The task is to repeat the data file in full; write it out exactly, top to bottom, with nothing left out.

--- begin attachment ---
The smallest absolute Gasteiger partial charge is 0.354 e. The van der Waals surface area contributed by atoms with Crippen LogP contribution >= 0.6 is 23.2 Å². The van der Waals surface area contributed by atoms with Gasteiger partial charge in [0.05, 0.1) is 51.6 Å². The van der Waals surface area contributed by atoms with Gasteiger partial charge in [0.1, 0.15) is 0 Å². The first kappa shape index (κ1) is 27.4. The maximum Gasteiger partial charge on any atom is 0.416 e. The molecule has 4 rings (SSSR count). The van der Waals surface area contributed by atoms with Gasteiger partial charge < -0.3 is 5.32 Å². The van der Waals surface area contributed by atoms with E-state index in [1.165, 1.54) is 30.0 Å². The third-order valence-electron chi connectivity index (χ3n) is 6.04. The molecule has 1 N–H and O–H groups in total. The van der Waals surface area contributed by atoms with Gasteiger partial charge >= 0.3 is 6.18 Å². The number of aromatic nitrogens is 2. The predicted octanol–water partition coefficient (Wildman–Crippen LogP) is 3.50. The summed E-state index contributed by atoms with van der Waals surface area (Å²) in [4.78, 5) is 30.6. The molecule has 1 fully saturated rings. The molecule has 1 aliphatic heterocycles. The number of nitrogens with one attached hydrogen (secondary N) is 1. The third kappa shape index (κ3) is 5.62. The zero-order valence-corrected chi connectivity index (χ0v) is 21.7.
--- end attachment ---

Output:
The smallest absolute Gasteiger partial charge is 0.354 e. The van der Waals surface area contributed by atoms with Crippen LogP contribution >= 0.6 is 23.2 Å². The van der Waals surface area contributed by atoms with Gasteiger partial charge in [0.05, 0.1) is 51.6 Å². The van der Waals surface area contributed by atoms with Gasteiger partial charge in [0.1, 0.15) is 0 Å². The first kappa shape index (κ1) is 27.4. The maximum Gasteiger partial charge on any atom is 0.416 e. The molecule has 4 rings (SSSR count). The van der Waals surface area contributed by atoms with Gasteiger partial charge < -0.3 is 5.32 Å². The van der Waals surface area contributed by atoms with E-state index in [1.165, 1.54) is 30.0 Å². The third-order valence-electron chi connectivity index (χ3n) is 6.04. The molecule has 1 N–H and O–H groups in total. The van der Waals surface area contributed by atoms with Gasteiger partial charge >= 0.3 is 6.18 Å². The number of aromatic nitrogens is 2. The predicted octanol–water partition coefficient (Wildman–Crippen LogP) is 3.50. The summed E-state index contributed by atoms with van der Waals surface area (Å²) in [4.78, 5) is 30.6. The molecule has 1 fully saturated rings. The molecule has 1 aliphatic heterocycles. The number of nitrogens with one attached hydrogen (secondary N) is 1. The third kappa shape index (κ3) is 5.62. The zero-order valence-corrected chi connectivity index (χ0v) is 21.7.